These tips from Forbes are spot on. Two of my favorites:
Gain the boss’s trust by mastering the little stuff.
When you’re first starting out, not only are you young and lacking much work experience, you’re also new to a company and team of people. You have to give your managers a reason to trust you. You probably won’t get big projects or responsibilities in the beginning—but if you treat each small assignment with the utmost importance and pay attention to the details, your supervisor will gain confidence in your abilities. When I first started, I tried to nail every little project. Fact-checking? Just you wait while I lay down some accuracy. A 100-word blurb? Those will be the best 100 words you’ll ever read!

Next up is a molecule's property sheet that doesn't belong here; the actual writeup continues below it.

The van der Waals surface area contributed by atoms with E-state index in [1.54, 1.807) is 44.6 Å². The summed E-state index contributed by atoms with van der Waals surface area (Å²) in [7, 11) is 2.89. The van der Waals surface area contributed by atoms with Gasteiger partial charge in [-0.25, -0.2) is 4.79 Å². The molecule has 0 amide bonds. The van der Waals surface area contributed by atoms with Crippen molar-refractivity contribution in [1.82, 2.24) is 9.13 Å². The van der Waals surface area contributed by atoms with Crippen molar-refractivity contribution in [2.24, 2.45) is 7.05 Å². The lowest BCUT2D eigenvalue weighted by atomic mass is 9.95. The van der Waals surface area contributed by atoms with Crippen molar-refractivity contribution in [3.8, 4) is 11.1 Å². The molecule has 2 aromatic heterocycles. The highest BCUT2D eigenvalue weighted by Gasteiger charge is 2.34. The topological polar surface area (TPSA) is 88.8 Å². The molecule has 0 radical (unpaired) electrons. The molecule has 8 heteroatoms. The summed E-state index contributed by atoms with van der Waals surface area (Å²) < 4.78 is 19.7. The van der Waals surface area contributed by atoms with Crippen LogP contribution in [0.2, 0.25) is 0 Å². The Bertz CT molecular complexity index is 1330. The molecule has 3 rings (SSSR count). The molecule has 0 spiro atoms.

Raise your hand for the bigger stuff.
Once you’ve proven you’re reliable, aim for more challenging projects or positions. Usually, these things don’t just happen. You have to ask. I raised my hand by volunteering to take things off my editors’ plates, pitching stories that were important to me and asking to be put on projects that I could learn from. It’s not all external, either. I also pushed myself to delve into topics or situations that were scary in the short-term but good for my career.